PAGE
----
The sudden appearance of some street art can even bring about change by spurring action in a society that has grown complacent, or by calling for a change of perspective from an establishment such as the government or a business that hasn’t recognised or acknowledged the needs of the people. Street art also inspires people to beautify the environment and draws in people that might not otherwise visit the area. This can lead to economic shift and cultural change.
Street Art offers mystery and exploration as reward
Inquisitive urban explorers are often the first to find new street art.
A subset of street artists like to hide their art in secret places. This could be as simple as painting a piece on a staircase that can only be seen from one angle to as difficult as gaining access to the basement of a long abandoned factory. The artist himself gets a taste of forbidden thrill and the subsequent explorer gets the ultimate reward of visual treasure.
Rather than falling back on the taste and judgement of a gallery or museum curator, the art explorer becomes a participant in the culture of street art, taking the active role of seeking and discovery upon herself.
Street art connects with everyone
Coming off the back of postmodernism, street artists have the ability to influence thought and restructure ideals without the limits of space and material. It lacks the desperate need to be heard and pretentious intellectual exclusivity of prior art movements. Street art can communicate ideas in an original piece that another artist may respond to or expand on with another nearby work or an addition to the one already existing. Public spaces grow and change and so then does the art on them. New artists respond to the change so that street art is ever evolving. A single piece of street art can grow in any endless direction, both metaphorically and physically.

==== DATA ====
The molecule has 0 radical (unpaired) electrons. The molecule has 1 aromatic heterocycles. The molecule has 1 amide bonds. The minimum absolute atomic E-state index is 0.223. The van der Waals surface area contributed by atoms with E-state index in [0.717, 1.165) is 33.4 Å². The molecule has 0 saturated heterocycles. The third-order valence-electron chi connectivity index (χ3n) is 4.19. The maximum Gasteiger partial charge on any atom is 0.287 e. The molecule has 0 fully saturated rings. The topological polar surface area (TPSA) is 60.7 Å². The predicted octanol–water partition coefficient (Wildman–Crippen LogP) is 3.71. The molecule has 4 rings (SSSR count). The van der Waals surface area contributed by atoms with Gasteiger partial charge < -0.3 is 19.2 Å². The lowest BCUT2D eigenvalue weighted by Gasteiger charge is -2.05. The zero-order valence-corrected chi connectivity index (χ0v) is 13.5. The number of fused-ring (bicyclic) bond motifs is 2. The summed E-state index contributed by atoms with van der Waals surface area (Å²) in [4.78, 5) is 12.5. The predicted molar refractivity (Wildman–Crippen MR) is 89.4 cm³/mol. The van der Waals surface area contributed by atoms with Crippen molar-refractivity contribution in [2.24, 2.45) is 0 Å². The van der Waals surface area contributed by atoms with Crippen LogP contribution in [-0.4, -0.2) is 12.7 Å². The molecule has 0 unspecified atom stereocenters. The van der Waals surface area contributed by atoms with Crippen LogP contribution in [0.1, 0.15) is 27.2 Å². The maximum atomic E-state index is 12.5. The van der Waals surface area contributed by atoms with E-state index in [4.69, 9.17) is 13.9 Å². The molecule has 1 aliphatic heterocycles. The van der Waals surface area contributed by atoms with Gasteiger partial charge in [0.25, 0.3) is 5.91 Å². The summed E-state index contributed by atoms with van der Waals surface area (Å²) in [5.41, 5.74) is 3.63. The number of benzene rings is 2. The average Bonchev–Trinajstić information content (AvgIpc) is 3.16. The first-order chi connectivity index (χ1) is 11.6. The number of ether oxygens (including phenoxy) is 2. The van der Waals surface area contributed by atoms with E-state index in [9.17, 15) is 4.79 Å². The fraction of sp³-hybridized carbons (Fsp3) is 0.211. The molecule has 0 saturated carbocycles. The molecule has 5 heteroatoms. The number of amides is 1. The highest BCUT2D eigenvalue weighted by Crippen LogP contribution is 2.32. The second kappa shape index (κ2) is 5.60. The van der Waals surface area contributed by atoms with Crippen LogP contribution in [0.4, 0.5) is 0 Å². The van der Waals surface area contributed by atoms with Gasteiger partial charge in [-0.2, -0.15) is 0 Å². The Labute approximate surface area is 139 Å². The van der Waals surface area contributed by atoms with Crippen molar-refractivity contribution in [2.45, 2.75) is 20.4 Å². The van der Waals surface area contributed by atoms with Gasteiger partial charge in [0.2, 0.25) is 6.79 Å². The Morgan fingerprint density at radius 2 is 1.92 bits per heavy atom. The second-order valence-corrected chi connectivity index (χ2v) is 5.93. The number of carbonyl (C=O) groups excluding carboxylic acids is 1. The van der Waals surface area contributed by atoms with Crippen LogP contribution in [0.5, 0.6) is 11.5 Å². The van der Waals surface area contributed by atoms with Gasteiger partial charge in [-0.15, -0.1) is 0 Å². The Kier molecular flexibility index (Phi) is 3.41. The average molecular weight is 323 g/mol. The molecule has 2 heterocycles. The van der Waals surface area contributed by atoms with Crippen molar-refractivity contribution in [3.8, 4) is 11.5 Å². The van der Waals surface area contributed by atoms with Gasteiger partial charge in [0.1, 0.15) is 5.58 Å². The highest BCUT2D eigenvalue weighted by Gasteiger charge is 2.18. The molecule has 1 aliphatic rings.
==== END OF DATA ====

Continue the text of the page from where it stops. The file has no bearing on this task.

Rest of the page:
This freedom allowed the artist and the viewer the mental space to think about the meaning of the work and the physical space for the artist to expound on the thought or for another to respond to it. A complete visual conversation can go on and on. Puzzles, trickery, satire, hidden humor, and other mind benders are often worked into the art, making it a delight to see over and over.
Street art’s former graffiti reputation as destructive vandalism has mostly disappeared. As the art form gains the notice of the art world elite, and more importantly, the masses, there is hope of success for the artist in his life and even the immediate future.
[quote_colored name=”” icon_quote=”no”]Artists are now recording the art as they execute it and play the performance on the web, thus generating cash flow. Some street art is only viewable by inserting a credit card in a structure in the wall that covers the art work. The audience pays to play and the artwork is revealed. Yes, technology has entered into art scene [/quote_colored]
There is an argument here that paying a cover charge to view what was subversive in its infancy takes something vital away from the experience. The opposing thought would be that the great artists of the past didn’t live to reap the millions of dollars their pieces are worth now, but rather scraped by penniless until their deaths and that it is only fair for the artist to receive something back for the gifts he has given to many.
Street Art is not vandalism anymore. Street Art is attitude
Street art has proven itself to be a true expressive art form. It is not an inferior form of political outcry nor is it the indifferent rebellion of a disaffected youth. Street art thinks, feels, and evokes thought and emotions in the people that view it with an open mind. Street art is executed with purpose and design with technique and intention. Street art heightens our experience of the visual landscape outside museum walls.
(Below is a short excerpt from This is Street Art Untitled III by Carpet Bombing Culture)
Street is cool.
Street is sharp. It’s being in control.
Attitude, individuality, EDGE.
Street is city blocks humming hip hop corner beats harmonizing defeat and victory.
Street is black, yellow, white, red and purple.
Worry, financial mishaps, and credit cards.
Street is struggling and juggling two jobs – rolling high, earning dirt.
Street is vampires sucking blood from the weak.
Clean, dirty – smelling of trash and posh cologne.
Street is frustration – living from one man’s hand to his neighbour’s mouth.
Expensive and dangerous. Soft drinks and hard liquor.
Warring for truth, uniting in adversity.
Street art is art.